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  • IRS Announces Delay of Key Tax Deadlines in Response to COVID-19 Disruption

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As U.S. taxpayers grapple with impacts of the COVID-19 disruption, Congress continues to offer relief by amending the tax code, creating new credit programs, and, through the Treasury Department and Internal Revenue Service (IRS), extending tax filing deadlines. In one of its latest moves, on April 9, 2020, the IRS released Notice 2020-23 which extends additional key tax deadlines for individuals, estates, and businesses. Notice 2020-23 serves to consolidate and amplify the relief provided by the IRS in Notice 2020-18 and Notice 2020-20, while also providing additional relief to certain “Affected Taxpayers.” However, the sword cuts both ways, as this Notice also provides the IRS with additional time to perform certain time-sensitive actions.

Delay of Key Taxpayer Deadlines

Notice 2020-23 postpones the due dates (whether original or pursuant to a valid extension) on or after April 1, 2020, and before July 15, 2020, for the certain types of payments and returns:

  • Individual income tax (Form 1040)
  • Corporate income tax (both C and S corps) (Form 1120)
  • Estate and trust income tax (Form 1041)
  • Estate and generation-skipping transfer tax (Form 706)
  • Information regarding beneficiaries acquiring property from a decedent (Form 8971)
  • Gift and generation-skipping transfer tax (Form 709)
  • Estate tax payments of principal or interest due as a result of an election made under Internal Revenue Code (IRC) Sections 6166, 6161, or 6163
  • Exempt organization business income tax (Form 990-T)
  • Excise tax payments on investment income (Form 990-PF) and related excise taxes (Form 4720)
  • Certain quarterly estimated income tax payments for individuals, estates, exempt organizations, trusts and corporations

Relief to Affected Taxpayers

Notice 2020-23 also expands the category of taxpayers of meeting the definition of an “affected taxpayer” and provides automatic extension of certain deadlines. By virtue of this notice, any person performing a “specified time-sensitive action” which is due to be performed on or after April 1, 2020, and before July 15, 2020, constitutes an “affected taxpayer.” These “specified time-sensitive actions” include the following:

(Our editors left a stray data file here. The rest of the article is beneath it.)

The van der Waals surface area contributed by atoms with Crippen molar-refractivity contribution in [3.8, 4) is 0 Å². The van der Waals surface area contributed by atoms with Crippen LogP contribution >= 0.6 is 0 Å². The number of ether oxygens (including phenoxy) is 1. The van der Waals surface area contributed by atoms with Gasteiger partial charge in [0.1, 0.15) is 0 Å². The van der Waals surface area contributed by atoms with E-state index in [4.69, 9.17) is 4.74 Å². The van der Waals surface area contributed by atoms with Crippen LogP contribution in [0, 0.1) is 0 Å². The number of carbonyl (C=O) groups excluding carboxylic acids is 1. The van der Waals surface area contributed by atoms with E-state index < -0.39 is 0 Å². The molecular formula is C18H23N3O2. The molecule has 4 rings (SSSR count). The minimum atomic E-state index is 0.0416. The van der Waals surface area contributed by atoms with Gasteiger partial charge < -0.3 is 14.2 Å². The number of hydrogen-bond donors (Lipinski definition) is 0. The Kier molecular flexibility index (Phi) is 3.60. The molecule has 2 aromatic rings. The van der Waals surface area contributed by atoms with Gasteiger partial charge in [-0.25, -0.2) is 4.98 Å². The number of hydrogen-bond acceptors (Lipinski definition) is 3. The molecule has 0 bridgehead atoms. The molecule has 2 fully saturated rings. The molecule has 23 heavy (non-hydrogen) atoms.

• An investment due to be made during the 180-day period described in section 1400Z-2(a)(1)(A) of the IRC in a qualified opportunity zone;
  • Filing a petition with the tax court, or for review of a decision rendered by the tax court;
  • Filing a claim for credit or refund of any tax;
  • Bringing suit upon a claim for credit or refund of any tax; and
  • Other actions described in Revenue Procedure 2018-58, (Dec. 10, 2018)

Affected Taxpayers have an automatic deadline extension until July 15, 2020 for filing all forms and making payments with respect to their Specified Time-Sensitive Actions. Taxpayers are recommended to review Revenue Procedure 2018-58 for an expanded list of Specified Time-Sensitive Actions that are entitled to the relaxed deadline.

Delay of Government Deadlines

Just like many businesses, the IRS is dealing with the organizational burdens caused by the COVID-19 emergency. As a result, IRS employees will require additional time to perform time-sensitive actions. Accordingly, the following persons (as that term is defined in section 7701(a)(1) of the IRC) are “affected taxpayers” for the limited purpose of Notice 2020-23:

  • persons who are currently under examination;
  • persons whose cases are with the Independent Office of Appeals; and
  • persons who, during the period beginning on or after April 6, 2020, and ending before July 15, 2020, file amended returns or submit payments with respect to a tax for which the time for assessment would otherwise expire during this period.

With respect to those certain “affected taxpayers,” a 30-day postponement is granted for time-sensitive IRS actions if the last date for performance of the action is on or after April 6, 2020, and before July 15, 2020.

For more information please contact Mark F. Sommer, Daniel Mudd, Christopher T. Tassone or any attorney in Frost Brown Todd’s Tax Practice Group.


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